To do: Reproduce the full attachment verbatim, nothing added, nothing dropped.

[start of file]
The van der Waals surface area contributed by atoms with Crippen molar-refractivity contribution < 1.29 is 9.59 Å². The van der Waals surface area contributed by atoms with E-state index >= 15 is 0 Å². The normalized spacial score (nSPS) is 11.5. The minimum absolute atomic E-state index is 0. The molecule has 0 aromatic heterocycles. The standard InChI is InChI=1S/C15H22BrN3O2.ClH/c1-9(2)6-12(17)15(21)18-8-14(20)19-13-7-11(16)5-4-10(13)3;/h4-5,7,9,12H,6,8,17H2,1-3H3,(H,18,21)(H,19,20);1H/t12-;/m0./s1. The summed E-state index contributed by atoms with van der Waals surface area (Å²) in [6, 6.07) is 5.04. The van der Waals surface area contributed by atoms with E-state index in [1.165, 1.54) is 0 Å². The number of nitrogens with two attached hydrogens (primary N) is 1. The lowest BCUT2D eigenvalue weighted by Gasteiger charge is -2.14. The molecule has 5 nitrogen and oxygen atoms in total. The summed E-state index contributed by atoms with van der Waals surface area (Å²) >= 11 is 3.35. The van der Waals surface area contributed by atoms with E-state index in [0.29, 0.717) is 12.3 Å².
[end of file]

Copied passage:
The van der Waals surface area contributed by atoms with Crippen molar-refractivity contribution < 1.29 is 9.59 Å². The van der Waals surface area contributed by atoms with E-state index >= 15 is 0 Å². The normalized spacial score (nSPS) is 11.5. The minimum absolute atomic E-state index is 0. The molecule has 0 aromatic heterocycles. The standard InChI is InChI=1S/C15H22BrN3O2.ClH/c1-9(2)6-12(17)15(21)18-8-14(20)19-13-7-11(16)5-4-10(13)3;/h4-5,7,9,12H,6,8,17H2,1-3H3,(H,18,21)(H,19,20);1H/t12-;/m0./s1. The summed E-state index contributed by atoms with van der Waals surface area (Å²) in [6, 6.07) is 5.04. The van der Waals surface area contributed by atoms with E-state index in [1.165, 1.54) is 0 Å². The number of nitrogens with two attached hydrogens (primary N) is 1. The lowest BCUT2D eigenvalue weighted by Gasteiger charge is -2.14. The molecule has 5 nitrogen and oxygen atoms in total. The summed E-state index contributed by atoms with van der Waals surface area (Å²) >= 11 is 3.35. The van der Waals surface area contributed by atoms with E-state index in [0.29, 0.717) is 12.3 Å².